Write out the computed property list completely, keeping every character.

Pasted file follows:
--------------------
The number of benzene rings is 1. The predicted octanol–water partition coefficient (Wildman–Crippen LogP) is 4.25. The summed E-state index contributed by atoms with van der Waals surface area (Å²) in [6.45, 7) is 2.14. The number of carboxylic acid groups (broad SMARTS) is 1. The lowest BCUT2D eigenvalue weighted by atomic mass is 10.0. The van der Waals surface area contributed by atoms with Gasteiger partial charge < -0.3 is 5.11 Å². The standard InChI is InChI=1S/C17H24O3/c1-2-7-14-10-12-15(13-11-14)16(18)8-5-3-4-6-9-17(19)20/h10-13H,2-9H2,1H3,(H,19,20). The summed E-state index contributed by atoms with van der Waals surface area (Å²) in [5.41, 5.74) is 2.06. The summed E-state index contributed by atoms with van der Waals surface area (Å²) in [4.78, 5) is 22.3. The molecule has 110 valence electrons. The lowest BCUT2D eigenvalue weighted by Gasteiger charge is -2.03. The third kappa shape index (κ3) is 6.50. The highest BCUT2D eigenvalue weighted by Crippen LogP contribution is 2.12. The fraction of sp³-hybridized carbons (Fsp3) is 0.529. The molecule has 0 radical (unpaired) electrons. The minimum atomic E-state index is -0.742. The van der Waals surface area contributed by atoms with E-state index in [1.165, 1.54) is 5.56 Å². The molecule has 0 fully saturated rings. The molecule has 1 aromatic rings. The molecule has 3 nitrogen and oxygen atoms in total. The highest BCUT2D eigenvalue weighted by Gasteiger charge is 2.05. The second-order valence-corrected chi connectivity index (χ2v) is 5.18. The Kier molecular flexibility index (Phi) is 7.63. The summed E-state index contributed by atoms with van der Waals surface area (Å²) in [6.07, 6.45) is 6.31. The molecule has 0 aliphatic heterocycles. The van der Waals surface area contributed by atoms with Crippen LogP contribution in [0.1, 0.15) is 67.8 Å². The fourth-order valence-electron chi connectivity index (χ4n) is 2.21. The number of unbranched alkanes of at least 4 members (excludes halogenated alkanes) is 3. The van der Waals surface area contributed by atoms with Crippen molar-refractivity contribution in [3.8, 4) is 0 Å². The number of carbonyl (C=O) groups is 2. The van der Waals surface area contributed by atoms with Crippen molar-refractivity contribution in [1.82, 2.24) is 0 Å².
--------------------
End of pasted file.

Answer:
The number of benzene rings is 1. The predicted octanol–water partition coefficient (Wildman–Crippen LogP) is 4.25. The summed E-state index contributed by atoms with van der Waals surface area (Å²) in [6.45, 7) is 2.14. The number of carboxylic acid groups (broad SMARTS) is 1. The lowest BCUT2D eigenvalue weighted by atomic mass is 10.0. The van der Waals surface area contributed by atoms with Gasteiger partial charge < -0.3 is 5.11 Å². The standard InChI is InChI=1S/C17H24O3/c1-2-7-14-10-12-15(13-11-14)16(18)8-5-3-4-6-9-17(19)20/h10-13H,2-9H2,1H3,(H,19,20). The summed E-state index contributed by atoms with van der Waals surface area (Å²) in [5.41, 5.74) is 2.06. The summed E-state index contributed by atoms with van der Waals surface area (Å²) in [4.78, 5) is 22.3. The molecule has 110 valence electrons. The lowest BCUT2D eigenvalue weighted by Gasteiger charge is -2.03. The third kappa shape index (κ3) is 6.50. The highest BCUT2D eigenvalue weighted by Crippen LogP contribution is 2.12. The fraction of sp³-hybridized carbons (Fsp3) is 0.529. The molecule has 0 radical (unpaired) electrons. The minimum atomic E-state index is -0.742. The van der Waals surface area contributed by atoms with E-state index in [1.165, 1.54) is 5.56 Å². The molecule has 0 fully saturated rings. The molecule has 1 aromatic rings. The molecule has 3 nitrogen and oxygen atoms in total. The highest BCUT2D eigenvalue weighted by Gasteiger charge is 2.05. The second-order valence-corrected chi connectivity index (χ2v) is 5.18. The Kier molecular flexibility index (Phi) is 7.63. The summed E-state index contributed by atoms with van der Waals surface area (Å²) in [6.07, 6.45) is 6.31. The molecule has 0 aliphatic heterocycles. The van der Waals surface area contributed by atoms with Crippen LogP contribution in [0.1, 0.15) is 67.8 Å². The fourth-order valence-electron chi connectivity index (χ4n) is 2.21. The number of unbranched alkanes of at least 4 members (excludes halogenated alkanes) is 3. The van der Waals surface area contributed by atoms with Crippen molar-refractivity contribution in [3.8, 4) is 0 Å². The number of carbonyl (C=O) groups is 2. The van der Waals surface area contributed by atoms with Crippen molar-refractivity contribution in [1.82, 2.24) is 0 Å².